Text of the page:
This summer has been a difficult season for global agriculture. Despite some much-needed rain in the American Midwest, drought continues to affect wide areas of the United States. This week, Agriculture Secretary Tom Vilsack declared that the U.S. government would buy $170 million of animal products, such as pork and lamb, from farmers who are strained by high prices for animal feed.
As I’ve written previously, drought in the U.S. is raising food prices around the world, a situation that could lead to domestic unrest for countries that rely on food imports. Additionally, weather conditions in Russia, Kazakhstan, and Ukraine—important wheat exporters—are exacerbating food prices. Meanwhile, India, home to 600 million people who work in agriculture, is experiencing drought in some areas and growing concerns about decreased yields and the health of livestock.
The high-poverty nation of Malawi is one country particularly sensitive to today’s rising food prices and adverse weather. Last year, 200,000 Malawians needed food aid, but in early 2013, when the so-called lean season will be at its worst, an estimated 1.6 million people may require it. Malawi’s population is just 13 million.
The causes of food insecurity in Malawi are multifaceted. According to the United Nations World Food Program (WFP), currency devaluation and high inflation levels have “push[ed] the cost of living to unsustainable levels for many Malawians. Food prices have been particularly affected by high transport costs due to increases in the price of fuel.” The WFP also reports that Malawi this year is suffering from its own adverse weather conditions (late rains and dry spells), which threaten its maize crops.
In the short term, Malawi will need outside assistance to combat food insecurity. Although recently deceased President Bingu wa Mutharika undermined Malawi’s relationship with the donor community, new president Joyce Banda understands the importance of these partnerships to Malawi’s economy and stability. The World Food Program is asking for $48 million to mitigate food insecurity in Malawi; so far, the United Kingdom’ has committed $4.7 million.
Banda has big dreams for improving the lives of Malawians, but she will not be able to achieve these in the face of widespread food insecurity. However, experience shows that agricultural interventions can make, and have made, a difference in Malawi. Despite his governance failures, President Bingu wa Mutharika improved Malawi’s agricultural prospects (the country experienced severe food shortages in 2005, as the picture above highlights). Economist Jeffrey Sachs (among others) has praised former President Mutharika for a fertilizer subsidy program that increased crop yields and benefited smallholder farmers; as Sachs asserts, “Malawi began to produce enough grain for itself year after year, and even became a food donor when famine struck the region.”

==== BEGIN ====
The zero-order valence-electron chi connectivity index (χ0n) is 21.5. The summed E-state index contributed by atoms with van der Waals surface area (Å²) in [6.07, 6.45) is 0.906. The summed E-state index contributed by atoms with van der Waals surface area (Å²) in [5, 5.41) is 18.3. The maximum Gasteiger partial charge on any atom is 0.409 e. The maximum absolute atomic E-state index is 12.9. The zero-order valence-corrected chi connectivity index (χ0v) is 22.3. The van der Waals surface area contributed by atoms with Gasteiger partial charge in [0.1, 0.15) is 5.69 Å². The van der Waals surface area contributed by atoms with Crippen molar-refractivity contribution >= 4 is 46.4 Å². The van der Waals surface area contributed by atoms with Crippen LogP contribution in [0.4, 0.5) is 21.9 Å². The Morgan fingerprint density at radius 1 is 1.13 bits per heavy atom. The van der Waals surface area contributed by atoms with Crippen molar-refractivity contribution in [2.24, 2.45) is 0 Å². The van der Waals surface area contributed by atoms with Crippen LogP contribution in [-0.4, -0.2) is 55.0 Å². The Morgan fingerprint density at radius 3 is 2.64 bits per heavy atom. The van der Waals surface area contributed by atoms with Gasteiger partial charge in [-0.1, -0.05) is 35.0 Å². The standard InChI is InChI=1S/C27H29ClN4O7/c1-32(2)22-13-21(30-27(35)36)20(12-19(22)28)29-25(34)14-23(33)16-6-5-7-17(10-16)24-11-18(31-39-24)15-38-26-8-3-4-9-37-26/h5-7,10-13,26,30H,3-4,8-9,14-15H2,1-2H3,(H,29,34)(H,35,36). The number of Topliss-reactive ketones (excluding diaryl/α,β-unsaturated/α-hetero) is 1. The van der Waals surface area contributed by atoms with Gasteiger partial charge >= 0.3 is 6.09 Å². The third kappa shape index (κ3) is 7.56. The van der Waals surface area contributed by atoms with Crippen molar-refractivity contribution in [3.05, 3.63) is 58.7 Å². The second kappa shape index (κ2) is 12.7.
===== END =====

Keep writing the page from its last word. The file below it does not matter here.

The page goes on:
Nevertheless, the fertilizer intervention is partly dependent on adequate rainfall; good rains during Mutharika’s time in office arguably played an important part in the program’s success. As Malawi’s current food insecurity shows, fertilizer is not a silver bullet solution. Additional solutions include increased and effective irrigation, which could make a difference in Malawi particularly in times of drought. As I recently wrote, other parts of Africa stand to benefit from more widespread irrigation as well.
Joyce Banda seems deeply committed to tackling Malawi’s food insecurity issues. In her State of the Union Address in May, Banda pledged to figure out ways to make the fertilizer program more economically efficient, to support technological and agricultural innovation, and more. She shared her goal that “Government is determined to eliminate all forms of malnutrition and to ensure that no child in Malawi dies of malnutrition.” Unfortunately, with drought and other factors driving higher global food prices, achieving her laudable goal is only getting harder.